From the deep well of grief and blessings as well as travelling to a part of my American heritage that errupted so many memories, triggered so many thoughts of dreams from childhood; I litereally stood at the pass of El Paso and just thought about life. "Life!," out loud, as you do when you feel you have lost a heart-slice of your identity.
Uncle Joe was " a blesser!" He seemed to like nothing more than taking us around the Publicaciones de Bautista-the Baptist Publishing House where books and Sunday School literature was purblished and then carried down in a small plane to the Spanish speaking part of our world. When I was little, I had seen the big machines cranking out page after page and marveled at the type settings. Then it all changed and those machines in the basement were heavily pushed aside for the more agile computer. Still, stacks of literature everywhere.My deep love of writing, even the smell of books was born here in the Texas desert. But no sooner than you had the "tour" of meeting people and seeing things in the nooks and crannies of the building, Uncle Joe would give you his night tour which took you up to the view point of The Pass. He used to tease my dad, (who also had a night tour of the city where he lived Washington, DC) that his night tour let us see into another country-Mexico! Lights everywhere.
The funeral service for my uncle, Dr Joe Poe and former Director General of the publishing house, was packed. Not a seat was left vacant in the sanctuary, and they filled the overflow hall where a screen made the readings and the sermon and eulogies available. It was all in Spanish. I was honoured and blessed to be asked to read the scripture in Spanish and in English. My coccusin Jerry said a closing prayer on behalf of all the family.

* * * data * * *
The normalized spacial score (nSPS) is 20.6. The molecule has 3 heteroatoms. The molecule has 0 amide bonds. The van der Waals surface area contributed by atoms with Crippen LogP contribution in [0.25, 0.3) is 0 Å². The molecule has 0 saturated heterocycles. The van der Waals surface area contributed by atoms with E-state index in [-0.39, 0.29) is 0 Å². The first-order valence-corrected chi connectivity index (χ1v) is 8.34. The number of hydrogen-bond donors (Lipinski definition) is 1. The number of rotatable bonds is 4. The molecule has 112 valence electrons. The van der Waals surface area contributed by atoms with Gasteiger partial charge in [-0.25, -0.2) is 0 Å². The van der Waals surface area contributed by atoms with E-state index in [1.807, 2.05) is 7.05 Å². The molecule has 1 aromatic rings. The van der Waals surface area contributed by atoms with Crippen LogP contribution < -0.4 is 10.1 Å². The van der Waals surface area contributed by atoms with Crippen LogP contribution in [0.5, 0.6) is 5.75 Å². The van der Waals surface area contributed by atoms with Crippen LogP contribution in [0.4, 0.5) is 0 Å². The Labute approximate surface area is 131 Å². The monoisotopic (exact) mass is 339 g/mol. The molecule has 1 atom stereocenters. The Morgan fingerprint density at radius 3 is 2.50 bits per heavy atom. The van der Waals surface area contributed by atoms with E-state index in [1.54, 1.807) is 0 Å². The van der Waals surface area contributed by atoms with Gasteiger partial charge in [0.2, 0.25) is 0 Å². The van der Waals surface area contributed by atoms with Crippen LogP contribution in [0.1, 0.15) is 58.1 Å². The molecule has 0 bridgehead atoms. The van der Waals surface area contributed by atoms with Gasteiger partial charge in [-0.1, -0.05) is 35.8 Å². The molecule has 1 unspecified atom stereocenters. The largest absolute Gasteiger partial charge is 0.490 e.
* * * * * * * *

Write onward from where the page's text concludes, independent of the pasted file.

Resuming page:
Jerry, the eldest of my aunt and uncle's children heads up that side of the family now. He has an understanding that perhaps is a gifting of missionary kids. He knows how to include all cultures in our family without blinking an eye. He has the gift. And this gifting extends to getting us all out to restaurants of Tex-Mex and then pure Mexican where we can talk about life along the border. It upsets all of us that we cannot hold a family meal in Uncle Joe's favourite restaurant, El Camino Real...but that would mean crossing the border and Juarez has been a no-go area for quite awhile.
I think back, back before the drug cartels had a strangle hold on the city and freely we went over, spending days at a time enjoying meeting the people who trecked across to my aunt's free medical clinic. Some still do the daily treck, but my aunt refuses to allow us to do. It would be a dangerous part of memory lane. Back at the overlook point on the pass, I pray for Ciudad Juarez y El Paso.
Then because I have learned a lesson from previous funerals, I do not get back on the plane and travel to a disconnected culture. I hang out with my cousins and aunt, daily sharing grief and telling family stories. Life, we hold as prescious and yet it is a light hold afterall. We travel light, and linger where we need to be.